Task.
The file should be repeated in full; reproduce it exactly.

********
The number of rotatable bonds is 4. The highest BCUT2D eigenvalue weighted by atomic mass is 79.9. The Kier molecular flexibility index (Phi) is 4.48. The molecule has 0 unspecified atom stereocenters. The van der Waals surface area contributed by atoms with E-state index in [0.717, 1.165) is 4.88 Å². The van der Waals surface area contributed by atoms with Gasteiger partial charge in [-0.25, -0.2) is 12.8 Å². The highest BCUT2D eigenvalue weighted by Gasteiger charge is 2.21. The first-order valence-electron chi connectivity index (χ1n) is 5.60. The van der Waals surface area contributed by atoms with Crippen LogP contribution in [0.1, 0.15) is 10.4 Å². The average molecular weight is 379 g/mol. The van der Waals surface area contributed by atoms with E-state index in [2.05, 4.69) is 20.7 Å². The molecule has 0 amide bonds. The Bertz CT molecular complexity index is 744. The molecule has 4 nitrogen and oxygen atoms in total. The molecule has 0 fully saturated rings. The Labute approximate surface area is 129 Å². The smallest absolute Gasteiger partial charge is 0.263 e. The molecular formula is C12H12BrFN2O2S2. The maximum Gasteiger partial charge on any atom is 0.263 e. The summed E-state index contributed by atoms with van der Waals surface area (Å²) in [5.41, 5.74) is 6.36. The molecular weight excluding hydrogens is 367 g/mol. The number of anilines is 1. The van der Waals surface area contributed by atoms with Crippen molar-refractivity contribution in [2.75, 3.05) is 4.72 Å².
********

The number of rotatable bonds is 4. The highest BCUT2D eigenvalue weighted by atomic mass is 79.9. The Kier molecular flexibility index (Phi) is 4.48. The molecule has 0 unspecified atom stereocenters. The van der Waals surface area contributed by atoms with E-state index in [0.717, 1.165) is 4.88 Å². The van der Waals surface area contributed by atoms with Gasteiger partial charge in [-0.25, -0.2) is 12.8 Å². The highest BCUT2D eigenvalue weighted by Gasteiger charge is 2.21. The first-order valence-electron chi connectivity index (χ1n) is 5.60. The van der Waals surface area contributed by atoms with Crippen LogP contribution in [0.1, 0.15) is 10.4 Å². The average molecular weight is 379 g/mol. The van der Waals surface area contributed by atoms with E-state index in [2.05, 4.69) is 20.7 Å². The molecule has 0 amide bonds. The Bertz CT molecular complexity index is 744. The molecule has 4 nitrogen and oxygen atoms in total. The molecule has 0 fully saturated rings. The Labute approximate surface area is 129 Å². The smallest absolute Gasteiger partial charge is 0.263 e. The molecular formula is C12H12BrFN2O2S2. The maximum Gasteiger partial charge on any atom is 0.263 e. The summed E-state index contributed by atoms with van der Waals surface area (Å²) in [5.41, 5.74) is 6.36. The molecular weight excluding hydrogens is 367 g/mol. The number of anilines is 1. The van der Waals surface area contributed by atoms with Crippen molar-refractivity contribution in [2.75, 3.05) is 4.72 Å².